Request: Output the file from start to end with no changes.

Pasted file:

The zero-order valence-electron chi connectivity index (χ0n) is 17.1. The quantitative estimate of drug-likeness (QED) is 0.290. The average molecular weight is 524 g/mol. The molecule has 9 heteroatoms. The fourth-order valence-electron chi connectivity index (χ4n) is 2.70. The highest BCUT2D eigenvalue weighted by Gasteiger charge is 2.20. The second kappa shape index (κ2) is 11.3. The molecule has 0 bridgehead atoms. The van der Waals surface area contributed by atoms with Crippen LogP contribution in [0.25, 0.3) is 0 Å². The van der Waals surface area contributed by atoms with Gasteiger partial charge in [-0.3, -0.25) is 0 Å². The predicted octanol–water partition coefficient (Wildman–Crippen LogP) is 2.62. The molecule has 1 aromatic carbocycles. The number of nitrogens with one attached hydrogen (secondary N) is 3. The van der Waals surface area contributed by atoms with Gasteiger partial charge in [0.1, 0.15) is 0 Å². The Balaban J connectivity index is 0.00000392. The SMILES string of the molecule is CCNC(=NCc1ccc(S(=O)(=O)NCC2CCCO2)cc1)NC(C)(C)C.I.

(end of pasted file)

The zero-order valence-electron chi connectivity index (χ0n) is 17.1. The quantitative estimate of drug-likeness (QED) is 0.290. The average molecular weight is 524 g/mol. The molecule has 9 heteroatoms. The fourth-order valence-electron chi connectivity index (χ4n) is 2.70. The highest BCUT2D eigenvalue weighted by Gasteiger charge is 2.20. The second kappa shape index (κ2) is 11.3. The molecule has 0 bridgehead atoms. The van der Waals surface area contributed by atoms with Crippen LogP contribution in [0.25, 0.3) is 0 Å². The van der Waals surface area contributed by atoms with Gasteiger partial charge in [-0.3, -0.25) is 0 Å². The predicted octanol–water partition coefficient (Wildman–Crippen LogP) is 2.62. The molecule has 1 aromatic carbocycles. The number of nitrogens with one attached hydrogen (secondary N) is 3. The van der Waals surface area contributed by atoms with Gasteiger partial charge in [0.1, 0.15) is 0 Å². The Balaban J connectivity index is 0.00000392. The SMILES string of the molecule is CCNC(=NCc1ccc(S(=O)(=O)NCC2CCCO2)cc1)NC(C)(C)C.I.